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Congressman Brad Sherman

Representing the 30th District of CALIFORNIA

Sherman Leads 28 Members of Congress Against So- Called “Right-to-Work” Laws

  

Dec 11, 2014
Press Release

Washington, DC – Today, Congressman Brad Sherman announced the introduction of legislation that would eliminate so-called “right-to-work” laws, which was applauded by AFL-CIO President Richard Trumka. Sherman has a strong record of supporting working men and women, having introduced this same legislation in the 110th, 111th, and 112th Congress, and consistently earning a 100% rating from the AFL-CIO.

“We now have 24 states with ‘Right-to-Work’ provisions,” said Sherman.  “Their stated goal: take jobs from other states by offering a more business friendly climate. In other words: weaker unions and lower wages.  Only by ending so-called ‘Right-to-Work’ nationwide can we stop the race to the bottom.”

Right-to-work laws require unions to represent non-dues-paying employees, thereby undermining the basic premise and promise of union membership and creating free riders – people who are exempt from paying their fair share. Right-to-work laws create different standards for union membership in different states. This results not only in confusion over the regulation of union membership, but also places a higher cost on worker representation in labor rights states. Right-to-work laws have come to be known as right-to-work-for-less laws, because employees in states with these laws average about $5,680 a year less than workers in labor rights states.

“I do not believe that there should be a right to be treated unfairly or to endure unnecessary restrictions. Right-to-work laws strip unions of their legitimate ability to collect dues, even when the worker is covered by a union-negotiated collective bargaining agreement. This forces unions to use their time and members’ dues to provide benefits to free riders who are exempt from paying their fair share,” Congressman Sherman continued. “These laws are harmful to states like California, which allows labor unions to organize, because now we have to compete with the race to the bottom, as our companies have to compete with those where the workers would like better wages, working conditions and benefits but are unable to organize to get them.”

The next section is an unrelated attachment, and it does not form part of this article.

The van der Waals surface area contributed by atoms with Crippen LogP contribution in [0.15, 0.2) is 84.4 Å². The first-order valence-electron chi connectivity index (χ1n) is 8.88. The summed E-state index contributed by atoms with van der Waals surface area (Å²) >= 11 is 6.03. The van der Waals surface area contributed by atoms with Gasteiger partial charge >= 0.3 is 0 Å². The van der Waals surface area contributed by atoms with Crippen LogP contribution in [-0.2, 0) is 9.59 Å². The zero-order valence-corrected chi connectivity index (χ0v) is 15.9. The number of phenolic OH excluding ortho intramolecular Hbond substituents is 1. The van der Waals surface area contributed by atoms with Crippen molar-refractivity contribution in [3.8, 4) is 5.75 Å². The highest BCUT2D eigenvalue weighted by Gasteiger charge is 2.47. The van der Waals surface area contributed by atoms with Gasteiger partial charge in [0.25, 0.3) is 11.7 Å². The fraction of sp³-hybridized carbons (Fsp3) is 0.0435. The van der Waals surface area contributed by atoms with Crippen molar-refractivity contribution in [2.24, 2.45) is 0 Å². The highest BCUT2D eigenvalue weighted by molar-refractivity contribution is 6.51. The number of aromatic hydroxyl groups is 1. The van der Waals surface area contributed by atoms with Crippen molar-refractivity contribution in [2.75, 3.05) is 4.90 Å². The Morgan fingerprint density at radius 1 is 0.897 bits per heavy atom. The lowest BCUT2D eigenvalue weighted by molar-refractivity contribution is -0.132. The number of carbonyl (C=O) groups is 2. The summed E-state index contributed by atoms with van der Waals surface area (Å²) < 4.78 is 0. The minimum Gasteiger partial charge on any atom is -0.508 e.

“With the introduction of legislation banning so-called right-to-work, Congressman Sherman has once again demonstrated his strong commitment to working families,” said Richard Trumka, president of the AFL-CIO. “Right-to-work laws undermine the economy and weaken workers' ability to bargain for better working conditions, which translates into lower pay and fewer benefits for everyone.”

In 1947, Section 14(b) of the Taft Hartley Act stripped the federal government of its role in protecting the American workers’ right to freedom of association by allowing states to pass legislation that eliminates the ability of unions to collect dues from their members. The result is a confusing web of labor laws that encourages a race to the bottom.

The list of original cosponsors includes:

Karen Bass (D-CA)
Eddie Bernice Johnson (D-TX)
Robert A. Brady (D-PA)
Tony Cárdenas (D-CA)
Judy Chu (D-CA)
Emanuel Cleaver  (D-MO)
John Conyers, Jr.  (D-MI)
John D. Dingell (D-MI)
Elliot Engel (D-NY)
Sam Farr (D-CA)
Chaka Fattah (D-PA)
Raúl Grijalva (D- AZ)
Luis V. Gutiérrez (D-IL)
Janice Hahn (D-CA)
Marcy Kaptur (D-OH)
Sheila Jackson Lee (D-TX)
Henry C. “Hank” Jr. Johnson (D-GA)
Alan S. Lowenthal (D-CA)
Stephen F. Lynch (D-MA)
Gwen Moore (D-WI)
Jerrold Nadler (D-NY)
Mark Pocan (D-WI)
Charles B. Rangel (D-NY)
Lucille Roybal-Allard (D-CA)
Loretta Sanchez (D-CA)
Janice D. Schakowsky (D-IL)
Eric Swalwell (D-CA)
John Tierney (D-MA)

 

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